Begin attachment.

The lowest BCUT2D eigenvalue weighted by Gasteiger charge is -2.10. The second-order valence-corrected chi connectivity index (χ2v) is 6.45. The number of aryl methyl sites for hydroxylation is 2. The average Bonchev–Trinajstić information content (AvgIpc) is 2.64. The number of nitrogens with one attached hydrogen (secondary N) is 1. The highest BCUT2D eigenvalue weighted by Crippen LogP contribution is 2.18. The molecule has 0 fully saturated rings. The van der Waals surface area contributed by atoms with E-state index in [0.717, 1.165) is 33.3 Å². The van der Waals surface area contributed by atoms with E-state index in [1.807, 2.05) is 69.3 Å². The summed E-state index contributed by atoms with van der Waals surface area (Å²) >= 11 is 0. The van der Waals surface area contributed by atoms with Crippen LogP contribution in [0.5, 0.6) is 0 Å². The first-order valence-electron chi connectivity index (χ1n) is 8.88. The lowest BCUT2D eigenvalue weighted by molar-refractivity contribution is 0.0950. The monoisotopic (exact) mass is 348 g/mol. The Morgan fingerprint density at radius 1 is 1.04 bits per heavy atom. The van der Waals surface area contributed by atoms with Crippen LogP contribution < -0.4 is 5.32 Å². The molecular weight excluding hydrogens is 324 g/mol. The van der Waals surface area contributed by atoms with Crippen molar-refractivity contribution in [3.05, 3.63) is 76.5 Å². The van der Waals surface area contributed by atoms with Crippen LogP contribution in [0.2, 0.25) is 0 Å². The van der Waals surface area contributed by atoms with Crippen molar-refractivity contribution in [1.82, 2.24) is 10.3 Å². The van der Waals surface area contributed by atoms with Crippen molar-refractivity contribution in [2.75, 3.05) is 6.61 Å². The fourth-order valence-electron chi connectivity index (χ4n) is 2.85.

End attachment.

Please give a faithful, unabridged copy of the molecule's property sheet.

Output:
The lowest BCUT2D eigenvalue weighted by Gasteiger charge is -2.10. The second-order valence-corrected chi connectivity index (χ2v) is 6.45. The number of aryl methyl sites for hydroxylation is 2. The average Bonchev–Trinajstić information content (AvgIpc) is 2.64. The number of nitrogens with one attached hydrogen (secondary N) is 1. The highest BCUT2D eigenvalue weighted by Crippen LogP contribution is 2.18. The molecule has 0 fully saturated rings. The van der Waals surface area contributed by atoms with E-state index in [0.717, 1.165) is 33.3 Å². The van der Waals surface area contributed by atoms with E-state index in [1.807, 2.05) is 69.3 Å². The summed E-state index contributed by atoms with van der Waals surface area (Å²) >= 11 is 0. The van der Waals surface area contributed by atoms with Crippen LogP contribution in [0.5, 0.6) is 0 Å². The first-order valence-electron chi connectivity index (χ1n) is 8.88. The lowest BCUT2D eigenvalue weighted by molar-refractivity contribution is 0.0950. The monoisotopic (exact) mass is 348 g/mol. The Morgan fingerprint density at radius 1 is 1.04 bits per heavy atom. The van der Waals surface area contributed by atoms with Crippen LogP contribution < -0.4 is 5.32 Å². The molecular weight excluding hydrogens is 324 g/mol. The van der Waals surface area contributed by atoms with Crippen molar-refractivity contribution in [3.05, 3.63) is 76.5 Å². The van der Waals surface area contributed by atoms with Crippen LogP contribution in [0.2, 0.25) is 0 Å². The van der Waals surface area contributed by atoms with Crippen molar-refractivity contribution in [1.82, 2.24) is 10.3 Å². The van der Waals surface area contributed by atoms with Crippen molar-refractivity contribution in [2.75, 3.05) is 6.61 Å². The fourth-order valence-electron chi connectivity index (χ4n) is 2.85.